What are Heritage Turkeys?

Heritage turkey

 Heritage Turkeys ALL THE WAY!



Bourbon Red, Black Spanish, Narragansett, Jersey Buff, Royal Palm, Standard Bronze, White Midget and Beltsville Small White—sounds like a bunch of gibberish right? Actually, these are just some of the most coveted Heritage Turkey breeds in the USA and with a strong shift in consumer buying habits to steer clear of hormone induced poultry, these may just become household names.




Heritage Turkeys are standard, traditional turkeys much similar to the ones found in the wild, despite the fact they are domesticated. They have not been subjected to the industrialization of large corporations to “speed up” their time on earth by being artificially injected with growth hormones to prematurely plump them up to make a faster sale. Rather Heritage Turkeys are free roaming and live off the land. One of their dietary delicacies are insects!




There is no “rush” to fatten up Heritage Turkeys as there are with its predecessor the Broad Breasted White. In fact, the average Broad Breasted White reaches 32lbs in just 18 weeks; yet it can take a Heritage Turkey anywhere from 20-30 weeks! This, once again, is due to the massive overload of growth hormones and steroids...not that the Broad Breasted White is just a miraculous quick growing breed, quite the contrary.  




The Broad Breasted White makes its way into the homes of about 280 MILLION North American families each year compared to about 25,000 Heritage Turkey’s. So what gives?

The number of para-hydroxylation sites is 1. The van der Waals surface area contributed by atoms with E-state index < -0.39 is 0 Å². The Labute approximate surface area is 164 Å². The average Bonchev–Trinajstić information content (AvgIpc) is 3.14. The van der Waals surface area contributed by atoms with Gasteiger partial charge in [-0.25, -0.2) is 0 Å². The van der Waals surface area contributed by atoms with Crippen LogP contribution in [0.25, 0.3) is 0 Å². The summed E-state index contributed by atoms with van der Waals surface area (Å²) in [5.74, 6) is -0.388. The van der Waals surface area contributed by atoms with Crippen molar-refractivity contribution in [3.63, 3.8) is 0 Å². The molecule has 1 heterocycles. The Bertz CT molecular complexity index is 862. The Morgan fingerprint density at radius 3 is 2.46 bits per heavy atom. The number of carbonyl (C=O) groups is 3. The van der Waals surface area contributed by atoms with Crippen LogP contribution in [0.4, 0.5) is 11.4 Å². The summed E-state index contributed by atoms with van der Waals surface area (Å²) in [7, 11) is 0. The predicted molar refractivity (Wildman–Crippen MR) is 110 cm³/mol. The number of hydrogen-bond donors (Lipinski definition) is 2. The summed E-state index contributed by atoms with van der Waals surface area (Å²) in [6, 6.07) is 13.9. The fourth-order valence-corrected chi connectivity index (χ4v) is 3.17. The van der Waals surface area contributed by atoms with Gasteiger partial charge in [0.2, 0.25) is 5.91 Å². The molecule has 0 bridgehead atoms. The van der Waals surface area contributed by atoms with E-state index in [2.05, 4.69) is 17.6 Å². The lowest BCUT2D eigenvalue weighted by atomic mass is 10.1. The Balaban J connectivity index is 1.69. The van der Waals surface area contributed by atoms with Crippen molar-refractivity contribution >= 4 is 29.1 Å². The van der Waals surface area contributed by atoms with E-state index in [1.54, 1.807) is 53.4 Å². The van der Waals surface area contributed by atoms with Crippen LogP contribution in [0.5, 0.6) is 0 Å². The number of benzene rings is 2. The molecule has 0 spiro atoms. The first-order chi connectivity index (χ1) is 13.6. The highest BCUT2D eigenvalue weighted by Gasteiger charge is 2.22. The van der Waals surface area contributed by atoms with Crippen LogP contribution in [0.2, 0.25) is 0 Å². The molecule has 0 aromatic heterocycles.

As with many other food products subjected to the large corporations the Broad Breasted White had been revered by markets and consumers alike for its bountiful breast meat. In fact, approximately 70% of the entire turkey is consisted of breast meat! This makes it nearly impossible for the turkeys to walk leaving them basically immobile. Even more depressing is that they cannot even mate without artificial incrimination! More breast meat equated to larger profit margins. This sadly has been the case since about the 1960’s when factory farmed turkeys became the norm.





Ironically, one of the deciding factors of constituting whether or not a Heritage Turkey is indeed authentic is if they can mate naturally—without human intervention like their counterparts. Sounds pretty simple rights? If you are expecting a real turkey it should be able to mate on its own, the way nature intended. So if you intended on eating a real bird the only way to go is a Heritage Turkey.

August 1, 2017 8:08 AM

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